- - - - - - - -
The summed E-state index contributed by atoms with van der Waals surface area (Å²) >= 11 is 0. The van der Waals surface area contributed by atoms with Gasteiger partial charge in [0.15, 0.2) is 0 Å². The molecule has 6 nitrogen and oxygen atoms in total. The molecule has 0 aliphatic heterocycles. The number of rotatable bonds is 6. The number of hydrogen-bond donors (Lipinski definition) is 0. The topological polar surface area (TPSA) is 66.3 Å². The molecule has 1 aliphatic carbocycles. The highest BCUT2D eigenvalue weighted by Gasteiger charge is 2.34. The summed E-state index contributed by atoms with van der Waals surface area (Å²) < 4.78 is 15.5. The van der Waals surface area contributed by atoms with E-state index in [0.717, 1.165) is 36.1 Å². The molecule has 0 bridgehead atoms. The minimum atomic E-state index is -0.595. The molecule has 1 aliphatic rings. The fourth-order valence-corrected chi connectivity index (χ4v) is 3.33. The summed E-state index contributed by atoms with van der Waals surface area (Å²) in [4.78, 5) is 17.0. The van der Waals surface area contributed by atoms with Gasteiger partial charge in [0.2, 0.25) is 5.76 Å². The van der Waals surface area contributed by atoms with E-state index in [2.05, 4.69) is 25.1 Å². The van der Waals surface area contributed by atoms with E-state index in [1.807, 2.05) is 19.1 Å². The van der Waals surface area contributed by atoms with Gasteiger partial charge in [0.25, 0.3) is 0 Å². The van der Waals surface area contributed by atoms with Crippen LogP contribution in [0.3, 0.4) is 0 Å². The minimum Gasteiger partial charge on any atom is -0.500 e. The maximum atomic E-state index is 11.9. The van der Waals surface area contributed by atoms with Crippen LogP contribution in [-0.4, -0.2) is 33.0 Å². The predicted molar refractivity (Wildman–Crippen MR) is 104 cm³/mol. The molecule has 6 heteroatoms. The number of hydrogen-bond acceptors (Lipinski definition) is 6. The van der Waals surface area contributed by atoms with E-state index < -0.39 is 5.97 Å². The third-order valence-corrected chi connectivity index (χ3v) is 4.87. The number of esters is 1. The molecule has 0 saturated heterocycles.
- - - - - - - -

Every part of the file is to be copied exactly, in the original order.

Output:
The summed E-state index contributed by atoms with van der Waals surface area (Å²) >= 11 is 0. The van der Waals surface area contributed by atoms with Gasteiger partial charge in [0.15, 0.2) is 0 Å². The molecule has 6 nitrogen and oxygen atoms in total. The molecule has 0 aliphatic heterocycles. The number of rotatable bonds is 6. The number of hydrogen-bond donors (Lipinski definition) is 0. The topological polar surface area (TPSA) is 66.3 Å². The molecule has 1 aliphatic carbocycles. The highest BCUT2D eigenvalue weighted by Gasteiger charge is 2.34. The summed E-state index contributed by atoms with van der Waals surface area (Å²) < 4.78 is 15.5. The van der Waals surface area contributed by atoms with E-state index in [0.717, 1.165) is 36.1 Å². The molecule has 0 bridgehead atoms. The minimum atomic E-state index is -0.595. The molecule has 1 aliphatic rings. The fourth-order valence-corrected chi connectivity index (χ4v) is 3.33. The summed E-state index contributed by atoms with van der Waals surface area (Å²) in [4.78, 5) is 17.0. The van der Waals surface area contributed by atoms with Gasteiger partial charge in [0.2, 0.25) is 5.76 Å². The van der Waals surface area contributed by atoms with E-state index in [2.05, 4.69) is 25.1 Å². The van der Waals surface area contributed by atoms with E-state index in [1.807, 2.05) is 19.1 Å². The van der Waals surface area contributed by atoms with Gasteiger partial charge in [0.25, 0.3) is 0 Å². The van der Waals surface area contributed by atoms with Crippen LogP contribution in [0.3, 0.4) is 0 Å². The minimum Gasteiger partial charge on any atom is -0.500 e. The maximum atomic E-state index is 11.9. The van der Waals surface area contributed by atoms with Crippen LogP contribution in [-0.4, -0.2) is 33.0 Å². The predicted molar refractivity (Wildman–Crippen MR) is 104 cm³/mol. The molecule has 6 heteroatoms. The number of hydrogen-bond acceptors (Lipinski definition) is 6. The van der Waals surface area contributed by atoms with E-state index < -0.39 is 5.97 Å². The third-order valence-corrected chi connectivity index (χ3v) is 4.87. The number of esters is 1. The molecule has 0 saturated heterocycles.